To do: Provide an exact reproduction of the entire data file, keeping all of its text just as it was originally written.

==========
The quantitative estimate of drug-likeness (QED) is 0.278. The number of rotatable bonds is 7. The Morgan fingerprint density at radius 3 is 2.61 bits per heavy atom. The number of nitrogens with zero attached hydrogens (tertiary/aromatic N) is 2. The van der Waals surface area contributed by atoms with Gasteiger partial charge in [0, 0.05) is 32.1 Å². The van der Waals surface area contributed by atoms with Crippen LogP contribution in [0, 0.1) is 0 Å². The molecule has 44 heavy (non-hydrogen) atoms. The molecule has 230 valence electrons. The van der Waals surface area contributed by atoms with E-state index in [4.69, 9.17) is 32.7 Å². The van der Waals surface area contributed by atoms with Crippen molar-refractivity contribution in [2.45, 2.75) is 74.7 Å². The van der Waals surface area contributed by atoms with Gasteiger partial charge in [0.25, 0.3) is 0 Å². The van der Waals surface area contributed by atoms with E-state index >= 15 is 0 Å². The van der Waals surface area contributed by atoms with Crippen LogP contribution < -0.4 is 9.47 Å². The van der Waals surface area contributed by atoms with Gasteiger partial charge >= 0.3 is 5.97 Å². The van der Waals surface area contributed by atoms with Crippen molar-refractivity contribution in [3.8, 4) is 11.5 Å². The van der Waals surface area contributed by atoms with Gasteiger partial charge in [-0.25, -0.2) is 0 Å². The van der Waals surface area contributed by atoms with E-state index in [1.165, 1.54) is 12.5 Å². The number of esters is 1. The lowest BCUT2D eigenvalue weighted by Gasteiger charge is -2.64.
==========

The quantitative estimate of drug-likeness (QED) is 0.278. The number of rotatable bonds is 7. The Morgan fingerprint density at radius 3 is 2.61 bits per heavy atom. The number of nitrogens with zero attached hydrogens (tertiary/aromatic N) is 2. The van der Waals surface area contributed by atoms with Gasteiger partial charge in [0, 0.05) is 32.1 Å². The van der Waals surface area contributed by atoms with Crippen LogP contribution in [0, 0.1) is 0 Å². The molecule has 44 heavy (non-hydrogen) atoms. The molecule has 230 valence electrons. The van der Waals surface area contributed by atoms with E-state index in [4.69, 9.17) is 32.7 Å². The van der Waals surface area contributed by atoms with Crippen molar-refractivity contribution in [2.45, 2.75) is 74.7 Å². The van der Waals surface area contributed by atoms with Gasteiger partial charge in [0.25, 0.3) is 0 Å². The van der Waals surface area contributed by atoms with E-state index >= 15 is 0 Å². The van der Waals surface area contributed by atoms with Crippen LogP contribution < -0.4 is 9.47 Å². The van der Waals surface area contributed by atoms with Gasteiger partial charge >= 0.3 is 5.97 Å². The van der Waals surface area contributed by atoms with Crippen molar-refractivity contribution in [3.8, 4) is 11.5 Å². The van der Waals surface area contributed by atoms with Gasteiger partial charge in [-0.25, -0.2) is 0 Å². The van der Waals surface area contributed by atoms with E-state index in [1.165, 1.54) is 12.5 Å². The number of esters is 1. The lowest BCUT2D eigenvalue weighted by Gasteiger charge is -2.64.